The Conservative manifesto says that for a successful industrial strategy, which will be the centre piece of post-Brexit Britain, the UK should have the lowest electricity prices in Europe.
Almost 11 months to the day since Theresa May was selected as Prime Minister and Conservative Party leader she stepped onto a stage in Halifax Yorkshire to announce her party’s manifesto for the election on 8 June.
The party’s pitch is centred on the upcoming Brexit negotiations and either strengthening the Prime Minister’s hand or using negotiations to tackle failures of the market.
The approach is radical, the document says that the Conservative’s ambition is for the UK to have the lowest electricity prices in Europe. This is stark, as the UK already has the highest electricity prices in Europe.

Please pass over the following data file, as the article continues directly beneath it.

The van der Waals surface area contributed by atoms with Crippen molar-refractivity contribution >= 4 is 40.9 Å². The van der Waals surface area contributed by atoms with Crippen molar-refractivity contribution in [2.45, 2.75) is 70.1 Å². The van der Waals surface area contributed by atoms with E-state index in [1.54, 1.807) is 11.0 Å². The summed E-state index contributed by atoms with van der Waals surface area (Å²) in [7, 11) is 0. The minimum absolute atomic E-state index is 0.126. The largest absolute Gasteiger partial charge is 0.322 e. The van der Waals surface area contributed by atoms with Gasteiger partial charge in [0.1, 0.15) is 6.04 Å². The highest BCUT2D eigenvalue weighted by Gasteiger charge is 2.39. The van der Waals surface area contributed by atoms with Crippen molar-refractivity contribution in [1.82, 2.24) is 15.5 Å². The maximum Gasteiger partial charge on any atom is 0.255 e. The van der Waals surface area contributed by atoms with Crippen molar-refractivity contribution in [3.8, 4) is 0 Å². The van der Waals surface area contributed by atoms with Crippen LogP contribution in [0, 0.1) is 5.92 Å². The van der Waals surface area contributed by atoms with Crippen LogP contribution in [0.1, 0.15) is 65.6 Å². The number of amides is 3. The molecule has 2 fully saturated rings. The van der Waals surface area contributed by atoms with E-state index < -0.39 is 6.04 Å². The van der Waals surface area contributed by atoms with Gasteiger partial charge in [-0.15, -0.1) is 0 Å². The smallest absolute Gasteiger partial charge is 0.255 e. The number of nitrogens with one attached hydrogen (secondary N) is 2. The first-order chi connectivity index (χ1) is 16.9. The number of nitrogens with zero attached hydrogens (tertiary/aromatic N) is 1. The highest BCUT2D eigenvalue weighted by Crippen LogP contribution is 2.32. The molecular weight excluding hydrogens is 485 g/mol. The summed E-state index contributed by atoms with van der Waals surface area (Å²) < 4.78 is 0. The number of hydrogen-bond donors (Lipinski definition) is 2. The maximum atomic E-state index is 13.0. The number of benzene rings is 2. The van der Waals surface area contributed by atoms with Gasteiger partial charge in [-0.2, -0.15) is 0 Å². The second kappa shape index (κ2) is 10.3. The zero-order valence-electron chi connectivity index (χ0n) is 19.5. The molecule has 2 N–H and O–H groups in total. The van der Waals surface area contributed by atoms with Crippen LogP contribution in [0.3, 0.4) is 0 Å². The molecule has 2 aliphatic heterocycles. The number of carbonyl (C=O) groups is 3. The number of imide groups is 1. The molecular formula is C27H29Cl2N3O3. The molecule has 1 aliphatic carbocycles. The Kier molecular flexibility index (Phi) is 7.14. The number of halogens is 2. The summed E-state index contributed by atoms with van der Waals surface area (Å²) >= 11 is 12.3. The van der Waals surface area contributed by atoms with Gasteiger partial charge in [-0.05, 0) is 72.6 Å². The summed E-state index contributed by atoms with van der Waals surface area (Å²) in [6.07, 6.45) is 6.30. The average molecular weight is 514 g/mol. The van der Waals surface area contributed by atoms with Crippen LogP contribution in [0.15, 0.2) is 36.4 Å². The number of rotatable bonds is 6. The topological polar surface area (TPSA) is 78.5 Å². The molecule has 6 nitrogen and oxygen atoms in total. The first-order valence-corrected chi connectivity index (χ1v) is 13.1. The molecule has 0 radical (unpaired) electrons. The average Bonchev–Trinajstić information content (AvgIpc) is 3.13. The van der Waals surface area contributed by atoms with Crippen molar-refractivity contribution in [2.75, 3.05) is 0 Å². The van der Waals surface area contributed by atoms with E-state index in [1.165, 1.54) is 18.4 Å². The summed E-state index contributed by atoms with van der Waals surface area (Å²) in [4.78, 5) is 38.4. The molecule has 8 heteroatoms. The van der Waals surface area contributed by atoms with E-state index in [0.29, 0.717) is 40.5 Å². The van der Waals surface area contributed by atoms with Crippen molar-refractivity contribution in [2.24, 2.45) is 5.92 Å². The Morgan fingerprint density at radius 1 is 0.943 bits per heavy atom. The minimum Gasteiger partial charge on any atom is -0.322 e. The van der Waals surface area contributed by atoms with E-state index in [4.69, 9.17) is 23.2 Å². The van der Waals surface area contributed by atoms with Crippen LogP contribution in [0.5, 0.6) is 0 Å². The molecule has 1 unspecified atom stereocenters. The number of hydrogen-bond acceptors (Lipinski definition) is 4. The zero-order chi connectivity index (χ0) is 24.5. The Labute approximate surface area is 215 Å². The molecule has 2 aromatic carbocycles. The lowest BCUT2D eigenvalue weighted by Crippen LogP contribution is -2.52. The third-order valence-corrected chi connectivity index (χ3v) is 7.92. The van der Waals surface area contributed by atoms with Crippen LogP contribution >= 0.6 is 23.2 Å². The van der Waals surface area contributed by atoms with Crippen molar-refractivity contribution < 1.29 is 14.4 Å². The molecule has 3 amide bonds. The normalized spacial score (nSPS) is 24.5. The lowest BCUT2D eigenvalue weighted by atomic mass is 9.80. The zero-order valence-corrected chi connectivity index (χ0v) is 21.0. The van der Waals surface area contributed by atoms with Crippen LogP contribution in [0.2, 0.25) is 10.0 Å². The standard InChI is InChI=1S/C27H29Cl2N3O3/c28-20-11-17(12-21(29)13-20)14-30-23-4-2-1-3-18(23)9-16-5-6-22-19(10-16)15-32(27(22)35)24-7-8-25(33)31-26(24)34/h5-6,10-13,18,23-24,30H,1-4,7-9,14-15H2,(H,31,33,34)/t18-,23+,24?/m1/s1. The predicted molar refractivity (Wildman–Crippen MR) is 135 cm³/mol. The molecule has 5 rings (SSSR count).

The party says that for a successful industrial strategy, which will be the centre piece of post-Brexit Britain, they need “competitive and affordable energy costs” for households and businesses.
The manifesto pledges to not form policy based on the “way energy is generated but on the ends we desire – reliable and affordable energy,”. This would mark a significant rethink on energy mix after years of policies which have subsidised renewables in order to meet EU renewables targets.
The Prime Minister has pledged that if elected, she will commission an independent review of the cost of energy whilst meeting climate targets set for 2050.
Earlier this month, four respected think tanks wrote in the Telegraph stating that without action to remove subsidies on green projects, consumers would continue to pay. The National Audit Office stated in a report last year that subsidy spending would add £110 to energy bills by 2020.